It’s not exactly a riveting subject, but there are new data protection rules coming into effect that could affect many businesses.
You’ve probably already seen plenty of ‘stuff’ about GDPR, which stands for General Data Protection Regulation.
The new legislation comes into effect in May 2018 and it’s relevant to any UK business, small or large, that holds customer data. In other words, most businesses.
To help Britain’s smallest firms get their house in order, the Information Commissioner’s Office (ICO) has confirmed that its GDPR helpline will go live on November 1 2017.
The VAT man often gets a very bad press and most people would expect him to be totally bah humbug when it comes to having a wild time at the Christmas party, but hang on, this isn’t necessarily the case.
Providing entertainment for employees to reward them for good work or to help maintain staff morale should help your business and therefore it can be argued that you are spending the money for a business purpose.
VAT is reclaimable when it is incurred for a business purpose, so you can see how it is possible to claim the VAT back on your party, but there’s more to it.
HM Revenue are actively targeting small businesses
We’re all aware of the multi-national companies that seem to be able to avoid paying a fair amount of tax, but we don’t often hear of the other corporates who manage to be able to negotiate cushy arrangements with the tax man.
Large corporates have exceedingly deep pockets to pay for specialist legal and financial teams and are often more than a match for the Inland Revenue. Unfortunately this means that the softer target of small businesses are now beginning to experience the uncomfortable attentions of the tax man.Read More
Is there a more efficient way of taking income from your company?
For most Company Directors, taking a salary higher than the National Insurance threshold is not a particularly tax efficient way to receive renumeration from their company. Taking income as dividends has always been a better choice. However, from April 2016, dividends over £5,000 per annum are taxed at 7.5% for a basic rate tax payer and 32.5% for higher rate tax payers. This means that it’s worthwhile looking at other ways to receive income.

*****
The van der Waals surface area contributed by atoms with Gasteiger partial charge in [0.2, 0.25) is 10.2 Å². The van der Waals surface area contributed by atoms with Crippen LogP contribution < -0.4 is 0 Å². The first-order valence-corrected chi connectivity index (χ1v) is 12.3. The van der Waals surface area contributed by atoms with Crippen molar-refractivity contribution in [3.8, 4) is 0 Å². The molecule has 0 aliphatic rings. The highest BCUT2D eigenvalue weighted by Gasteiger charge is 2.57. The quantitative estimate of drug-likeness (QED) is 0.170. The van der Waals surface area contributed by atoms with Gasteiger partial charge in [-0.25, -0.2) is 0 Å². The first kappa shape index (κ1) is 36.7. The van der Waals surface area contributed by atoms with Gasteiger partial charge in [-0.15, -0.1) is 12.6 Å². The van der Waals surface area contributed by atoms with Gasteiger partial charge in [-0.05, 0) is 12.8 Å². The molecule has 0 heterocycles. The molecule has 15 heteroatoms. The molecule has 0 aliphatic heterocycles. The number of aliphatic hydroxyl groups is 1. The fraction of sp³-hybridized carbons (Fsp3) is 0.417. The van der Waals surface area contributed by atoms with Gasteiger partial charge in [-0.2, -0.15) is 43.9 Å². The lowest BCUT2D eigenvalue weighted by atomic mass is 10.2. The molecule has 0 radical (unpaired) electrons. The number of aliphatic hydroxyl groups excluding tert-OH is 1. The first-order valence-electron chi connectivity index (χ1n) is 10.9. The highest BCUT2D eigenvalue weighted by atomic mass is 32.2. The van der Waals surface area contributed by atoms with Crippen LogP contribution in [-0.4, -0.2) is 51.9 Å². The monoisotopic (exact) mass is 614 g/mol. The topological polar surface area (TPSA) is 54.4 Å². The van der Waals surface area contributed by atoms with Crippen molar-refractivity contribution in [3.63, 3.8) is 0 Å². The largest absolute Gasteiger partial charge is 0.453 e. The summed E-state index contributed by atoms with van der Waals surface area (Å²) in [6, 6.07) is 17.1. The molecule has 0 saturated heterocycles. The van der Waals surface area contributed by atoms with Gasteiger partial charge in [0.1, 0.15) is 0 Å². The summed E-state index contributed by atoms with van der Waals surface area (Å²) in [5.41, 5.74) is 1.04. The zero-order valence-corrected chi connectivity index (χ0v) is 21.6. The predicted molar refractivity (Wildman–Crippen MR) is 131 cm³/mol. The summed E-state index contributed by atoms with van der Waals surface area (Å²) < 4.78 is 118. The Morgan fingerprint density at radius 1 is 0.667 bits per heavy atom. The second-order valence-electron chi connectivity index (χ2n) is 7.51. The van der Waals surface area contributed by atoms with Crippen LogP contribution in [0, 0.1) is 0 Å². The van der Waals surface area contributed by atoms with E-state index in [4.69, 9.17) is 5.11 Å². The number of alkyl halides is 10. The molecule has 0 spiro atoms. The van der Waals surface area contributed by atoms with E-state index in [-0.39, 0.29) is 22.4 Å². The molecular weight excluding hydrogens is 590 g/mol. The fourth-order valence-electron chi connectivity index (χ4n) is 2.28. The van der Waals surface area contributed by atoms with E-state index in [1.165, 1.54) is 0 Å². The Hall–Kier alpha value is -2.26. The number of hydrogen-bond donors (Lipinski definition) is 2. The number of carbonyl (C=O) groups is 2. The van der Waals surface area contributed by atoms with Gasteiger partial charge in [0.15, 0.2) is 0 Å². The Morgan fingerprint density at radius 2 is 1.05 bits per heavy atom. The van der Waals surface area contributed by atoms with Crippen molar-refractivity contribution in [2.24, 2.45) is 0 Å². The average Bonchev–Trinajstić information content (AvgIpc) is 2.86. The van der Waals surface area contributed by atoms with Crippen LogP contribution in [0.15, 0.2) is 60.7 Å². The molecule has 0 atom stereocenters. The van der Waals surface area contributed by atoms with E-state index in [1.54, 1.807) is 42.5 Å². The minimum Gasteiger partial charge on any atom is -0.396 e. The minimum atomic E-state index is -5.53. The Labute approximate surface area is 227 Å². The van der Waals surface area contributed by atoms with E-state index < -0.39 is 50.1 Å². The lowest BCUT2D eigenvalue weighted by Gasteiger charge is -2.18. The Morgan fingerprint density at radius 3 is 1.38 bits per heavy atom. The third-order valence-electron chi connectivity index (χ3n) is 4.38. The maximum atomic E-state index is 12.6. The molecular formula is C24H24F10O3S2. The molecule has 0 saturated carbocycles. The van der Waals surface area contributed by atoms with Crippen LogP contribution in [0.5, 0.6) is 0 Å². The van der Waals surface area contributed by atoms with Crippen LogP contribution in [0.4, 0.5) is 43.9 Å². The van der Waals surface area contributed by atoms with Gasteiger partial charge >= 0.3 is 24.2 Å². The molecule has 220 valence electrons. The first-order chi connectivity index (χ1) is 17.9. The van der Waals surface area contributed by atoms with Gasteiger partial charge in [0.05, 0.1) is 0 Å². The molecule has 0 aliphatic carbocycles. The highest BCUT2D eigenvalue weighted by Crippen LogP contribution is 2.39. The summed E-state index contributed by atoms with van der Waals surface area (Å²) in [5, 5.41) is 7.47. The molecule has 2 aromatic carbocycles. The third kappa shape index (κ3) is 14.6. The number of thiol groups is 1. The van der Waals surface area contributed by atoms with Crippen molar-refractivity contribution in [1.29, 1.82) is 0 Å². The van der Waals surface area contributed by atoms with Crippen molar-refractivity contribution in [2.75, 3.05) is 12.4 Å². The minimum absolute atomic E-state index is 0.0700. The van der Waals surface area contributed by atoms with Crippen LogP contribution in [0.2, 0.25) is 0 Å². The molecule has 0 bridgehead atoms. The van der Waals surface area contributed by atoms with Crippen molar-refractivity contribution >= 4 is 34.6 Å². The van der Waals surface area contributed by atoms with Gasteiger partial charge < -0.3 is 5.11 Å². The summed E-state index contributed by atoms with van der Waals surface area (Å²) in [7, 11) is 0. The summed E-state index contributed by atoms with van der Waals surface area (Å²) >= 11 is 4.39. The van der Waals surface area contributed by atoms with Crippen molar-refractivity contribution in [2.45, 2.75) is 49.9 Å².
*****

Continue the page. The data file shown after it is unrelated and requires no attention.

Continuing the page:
If you own a buy to let residential property or a second home then the rules for claiming mortgage interest as a cost against your profit are changing.
When George Osborne announced this tax change in the summer 2015 budget, he implied that the extra tax would only hit higher-earning landlords.
Whilst it’s true that every mortgaged landlord who pays 40% or 45% tax will indeed pay much more under his proposals, some basic-rate taxpayers will also pay more tax. This is because the change will push them into the higher-rate bracket, even though they earn no additional income.
In fact, contrary to the Chancellor’s suggestion, the only buy-to-let investors who will not be hit are the very wealthy who buy property in cash and who don’t need a mortgage.
The future change is landlords’ inability to deduct the cost of their mortgage interest from their rental income profits. In other words, tax will be applied to the profit made before deducting the mortgage interest.